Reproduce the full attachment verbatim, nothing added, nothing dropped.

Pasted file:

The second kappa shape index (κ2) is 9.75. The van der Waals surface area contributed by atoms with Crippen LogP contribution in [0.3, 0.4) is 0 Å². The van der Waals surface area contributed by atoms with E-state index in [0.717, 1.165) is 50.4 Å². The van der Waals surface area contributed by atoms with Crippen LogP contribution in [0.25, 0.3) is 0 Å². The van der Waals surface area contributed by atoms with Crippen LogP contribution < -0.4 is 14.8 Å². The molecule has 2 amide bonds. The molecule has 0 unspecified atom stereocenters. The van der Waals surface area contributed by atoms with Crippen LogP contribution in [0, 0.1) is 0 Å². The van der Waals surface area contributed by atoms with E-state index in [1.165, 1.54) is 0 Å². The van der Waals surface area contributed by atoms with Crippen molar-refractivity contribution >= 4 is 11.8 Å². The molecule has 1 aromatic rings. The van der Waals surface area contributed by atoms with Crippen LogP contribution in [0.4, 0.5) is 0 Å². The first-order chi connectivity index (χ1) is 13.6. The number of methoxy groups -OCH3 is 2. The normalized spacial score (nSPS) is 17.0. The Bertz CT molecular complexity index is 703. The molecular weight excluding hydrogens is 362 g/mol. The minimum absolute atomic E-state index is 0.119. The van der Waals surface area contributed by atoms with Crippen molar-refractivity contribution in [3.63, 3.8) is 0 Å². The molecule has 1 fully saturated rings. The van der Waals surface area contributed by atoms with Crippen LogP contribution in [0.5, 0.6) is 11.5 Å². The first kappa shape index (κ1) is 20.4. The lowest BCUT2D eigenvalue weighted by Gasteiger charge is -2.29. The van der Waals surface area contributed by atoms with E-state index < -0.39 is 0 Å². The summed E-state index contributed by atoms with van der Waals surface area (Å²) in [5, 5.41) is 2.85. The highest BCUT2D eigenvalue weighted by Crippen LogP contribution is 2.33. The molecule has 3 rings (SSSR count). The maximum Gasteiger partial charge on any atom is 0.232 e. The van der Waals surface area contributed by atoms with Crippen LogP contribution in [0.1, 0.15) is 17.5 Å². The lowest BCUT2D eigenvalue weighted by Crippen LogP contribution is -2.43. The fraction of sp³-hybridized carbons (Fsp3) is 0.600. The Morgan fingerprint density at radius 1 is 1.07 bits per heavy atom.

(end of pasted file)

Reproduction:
The second kappa shape index (κ2) is 9.75. The van der Waals surface area contributed by atoms with Crippen LogP contribution in [0.3, 0.4) is 0 Å². The van der Waals surface area contributed by atoms with E-state index in [0.717, 1.165) is 50.4 Å². The van der Waals surface area contributed by atoms with Crippen LogP contribution in [0.25, 0.3) is 0 Å². The van der Waals surface area contributed by atoms with Crippen LogP contribution < -0.4 is 14.8 Å². The molecule has 2 amide bonds. The molecule has 0 unspecified atom stereocenters. The van der Waals surface area contributed by atoms with Crippen LogP contribution in [0, 0.1) is 0 Å². The van der Waals surface area contributed by atoms with E-state index in [1.165, 1.54) is 0 Å². The van der Waals surface area contributed by atoms with Crippen molar-refractivity contribution >= 4 is 11.8 Å². The molecule has 1 aromatic rings. The van der Waals surface area contributed by atoms with Crippen LogP contribution in [0.4, 0.5) is 0 Å². The first-order chi connectivity index (χ1) is 13.6. The number of methoxy groups -OCH3 is 2. The normalized spacial score (nSPS) is 17.0. The Bertz CT molecular complexity index is 703. The molecular weight excluding hydrogens is 362 g/mol. The minimum absolute atomic E-state index is 0.119. The van der Waals surface area contributed by atoms with Crippen molar-refractivity contribution in [3.63, 3.8) is 0 Å². The molecule has 1 fully saturated rings. The van der Waals surface area contributed by atoms with Crippen LogP contribution in [0.5, 0.6) is 11.5 Å². The first kappa shape index (κ1) is 20.4. The lowest BCUT2D eigenvalue weighted by Gasteiger charge is -2.29. The van der Waals surface area contributed by atoms with E-state index < -0.39 is 0 Å². The summed E-state index contributed by atoms with van der Waals surface area (Å²) in [5, 5.41) is 2.85. The highest BCUT2D eigenvalue weighted by Crippen LogP contribution is 2.33. The molecule has 3 rings (SSSR count). The maximum Gasteiger partial charge on any atom is 0.232 e. The van der Waals surface area contributed by atoms with Crippen LogP contribution in [0.1, 0.15) is 17.5 Å². The lowest BCUT2D eigenvalue weighted by Crippen LogP contribution is -2.43. The fraction of sp³-hybridized carbons (Fsp3) is 0.600. The Morgan fingerprint density at radius 1 is 1.07 bits per heavy atom.